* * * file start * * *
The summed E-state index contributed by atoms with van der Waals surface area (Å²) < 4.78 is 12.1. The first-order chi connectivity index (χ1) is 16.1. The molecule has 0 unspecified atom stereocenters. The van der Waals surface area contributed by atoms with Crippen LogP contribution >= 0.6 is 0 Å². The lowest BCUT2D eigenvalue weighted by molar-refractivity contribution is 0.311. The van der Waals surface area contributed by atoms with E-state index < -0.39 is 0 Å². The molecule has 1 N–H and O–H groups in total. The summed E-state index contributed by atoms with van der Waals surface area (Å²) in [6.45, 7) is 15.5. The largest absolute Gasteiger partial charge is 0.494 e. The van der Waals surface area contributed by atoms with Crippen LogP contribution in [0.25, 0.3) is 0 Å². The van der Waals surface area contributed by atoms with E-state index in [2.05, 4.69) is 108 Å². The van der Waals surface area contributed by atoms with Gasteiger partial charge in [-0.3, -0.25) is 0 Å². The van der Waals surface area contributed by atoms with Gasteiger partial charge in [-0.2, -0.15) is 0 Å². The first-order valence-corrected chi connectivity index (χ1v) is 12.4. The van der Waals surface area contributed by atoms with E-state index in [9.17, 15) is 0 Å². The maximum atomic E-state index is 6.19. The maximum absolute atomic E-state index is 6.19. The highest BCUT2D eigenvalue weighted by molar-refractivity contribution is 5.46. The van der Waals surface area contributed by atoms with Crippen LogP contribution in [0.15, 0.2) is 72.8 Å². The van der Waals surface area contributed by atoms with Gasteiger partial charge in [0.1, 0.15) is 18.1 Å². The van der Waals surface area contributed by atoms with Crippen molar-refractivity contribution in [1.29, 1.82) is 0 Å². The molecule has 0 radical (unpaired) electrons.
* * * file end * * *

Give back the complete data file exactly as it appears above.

The summed E-state index contributed by atoms with van der Waals surface area (Å²) < 4.78 is 12.1. The first-order chi connectivity index (χ1) is 16.1. The molecule has 0 unspecified atom stereocenters. The van der Waals surface area contributed by atoms with Crippen LogP contribution >= 0.6 is 0 Å². The lowest BCUT2D eigenvalue weighted by molar-refractivity contribution is 0.311. The van der Waals surface area contributed by atoms with E-state index < -0.39 is 0 Å². The molecule has 1 N–H and O–H groups in total. The summed E-state index contributed by atoms with van der Waals surface area (Å²) in [6.45, 7) is 15.5. The largest absolute Gasteiger partial charge is 0.494 e. The van der Waals surface area contributed by atoms with Crippen LogP contribution in [0.25, 0.3) is 0 Å². The van der Waals surface area contributed by atoms with E-state index in [2.05, 4.69) is 108 Å². The van der Waals surface area contributed by atoms with Gasteiger partial charge in [-0.3, -0.25) is 0 Å². The van der Waals surface area contributed by atoms with Gasteiger partial charge in [-0.2, -0.15) is 0 Å². The first-order valence-corrected chi connectivity index (χ1v) is 12.4. The van der Waals surface area contributed by atoms with E-state index in [9.17, 15) is 0 Å². The maximum atomic E-state index is 6.19. The maximum absolute atomic E-state index is 6.19. The highest BCUT2D eigenvalue weighted by molar-refractivity contribution is 5.46. The van der Waals surface area contributed by atoms with Crippen LogP contribution in [0.15, 0.2) is 72.8 Å². The van der Waals surface area contributed by atoms with Gasteiger partial charge in [0.1, 0.15) is 18.1 Å². The van der Waals surface area contributed by atoms with Crippen molar-refractivity contribution in [1.29, 1.82) is 0 Å². The molecule has 0 radical (unpaired) electrons.